While the focus is extensively on new consumer privacy rights, CCPA also has a data security element attached to it. The law requires businesses to employ and maintain proper security procedures.
Does the Law Apply to California Alone?
Just because the law has “California” in its name, it doesn’t mean it’s confined to California borders. The law encompasses all firms that do business with Californians living in the state and the ones who are domiciled in the state but are put up elsewhere temporarily for business or personal reasons.
Courtesy of the law, there are certain benefits that citizens of California would enjoy over non-Californians, which include the ability to:
- Not proceed with a transaction if personal data is at stake.
- Ask a company to delete their personal information.
Non-Californians are most likely to enjoy these benefits going forward since most companies are likely to adopt the law and implement it, irrespective of their geographic location.
Institutional Responses to CCPA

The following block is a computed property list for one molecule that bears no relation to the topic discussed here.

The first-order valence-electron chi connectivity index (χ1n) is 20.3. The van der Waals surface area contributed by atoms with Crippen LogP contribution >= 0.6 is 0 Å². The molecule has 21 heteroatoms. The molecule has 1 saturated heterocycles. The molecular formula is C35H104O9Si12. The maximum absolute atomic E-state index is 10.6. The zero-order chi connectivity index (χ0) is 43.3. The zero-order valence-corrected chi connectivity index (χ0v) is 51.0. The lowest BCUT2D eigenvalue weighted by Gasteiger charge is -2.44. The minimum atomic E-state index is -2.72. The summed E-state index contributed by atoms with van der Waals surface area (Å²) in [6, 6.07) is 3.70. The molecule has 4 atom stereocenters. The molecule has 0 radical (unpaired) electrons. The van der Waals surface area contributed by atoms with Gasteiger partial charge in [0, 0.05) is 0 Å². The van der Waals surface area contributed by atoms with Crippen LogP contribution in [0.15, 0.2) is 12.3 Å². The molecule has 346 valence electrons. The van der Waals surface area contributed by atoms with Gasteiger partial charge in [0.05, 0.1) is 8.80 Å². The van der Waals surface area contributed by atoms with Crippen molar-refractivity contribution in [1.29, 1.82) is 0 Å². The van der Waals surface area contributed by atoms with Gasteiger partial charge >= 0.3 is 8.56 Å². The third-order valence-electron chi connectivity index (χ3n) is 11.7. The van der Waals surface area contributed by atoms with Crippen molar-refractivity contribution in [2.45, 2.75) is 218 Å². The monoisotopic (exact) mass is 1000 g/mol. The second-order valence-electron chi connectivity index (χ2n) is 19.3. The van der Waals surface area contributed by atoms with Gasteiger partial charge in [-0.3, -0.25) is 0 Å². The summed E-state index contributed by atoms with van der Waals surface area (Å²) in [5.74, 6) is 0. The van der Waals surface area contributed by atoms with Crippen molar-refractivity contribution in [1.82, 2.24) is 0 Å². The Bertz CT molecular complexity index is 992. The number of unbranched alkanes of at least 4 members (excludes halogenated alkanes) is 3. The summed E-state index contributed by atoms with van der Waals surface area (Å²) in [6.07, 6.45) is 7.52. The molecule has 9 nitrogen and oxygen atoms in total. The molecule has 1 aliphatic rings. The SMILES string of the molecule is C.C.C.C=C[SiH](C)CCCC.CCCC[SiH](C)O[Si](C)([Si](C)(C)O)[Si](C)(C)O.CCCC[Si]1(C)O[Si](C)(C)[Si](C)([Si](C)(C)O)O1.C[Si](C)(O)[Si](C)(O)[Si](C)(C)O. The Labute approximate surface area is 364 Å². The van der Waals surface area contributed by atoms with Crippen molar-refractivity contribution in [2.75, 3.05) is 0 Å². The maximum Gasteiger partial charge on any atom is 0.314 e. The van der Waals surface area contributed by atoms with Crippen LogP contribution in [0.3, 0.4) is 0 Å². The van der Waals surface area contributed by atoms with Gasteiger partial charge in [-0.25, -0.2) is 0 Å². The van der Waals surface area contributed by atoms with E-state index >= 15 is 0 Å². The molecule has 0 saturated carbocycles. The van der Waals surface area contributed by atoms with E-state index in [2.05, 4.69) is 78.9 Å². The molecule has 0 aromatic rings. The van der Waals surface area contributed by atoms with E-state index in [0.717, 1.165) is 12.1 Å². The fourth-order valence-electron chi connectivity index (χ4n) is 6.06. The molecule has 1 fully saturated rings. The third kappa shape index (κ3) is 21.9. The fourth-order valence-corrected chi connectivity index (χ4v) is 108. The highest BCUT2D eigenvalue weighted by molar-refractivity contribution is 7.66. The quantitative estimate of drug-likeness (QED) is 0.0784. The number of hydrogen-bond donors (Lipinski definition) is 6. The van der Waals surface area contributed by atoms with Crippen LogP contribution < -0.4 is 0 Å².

The CCPA reportedly affects close to 500,000 businesses functioning in the States. It has caused several companies to make changes to their privacy policies and terms of service. Multiple companies have, in fact, come forward to comply with the rules set down by the CCPA.
Microsoft, for instance, announced that it would ensure the protection of individual data privacy rights throughout the United States, thus honoring the CCPA. Despite its dark past, Facebook claimed that it supported CCPA in 2018 as it has a commitment towards consumer privacy globally, which is strongly in line with the CCPA’s underlying tenets of control and transparency.
Uber, in response to the law, came up with an opt-out option that allowed customers to not share their information with third-party businesses for ad targeting. Google also announced that it would build on its feature that it devised following the GDPR, by offering limited data processing so that its advertisers, partners, and publishers could manage their compliance.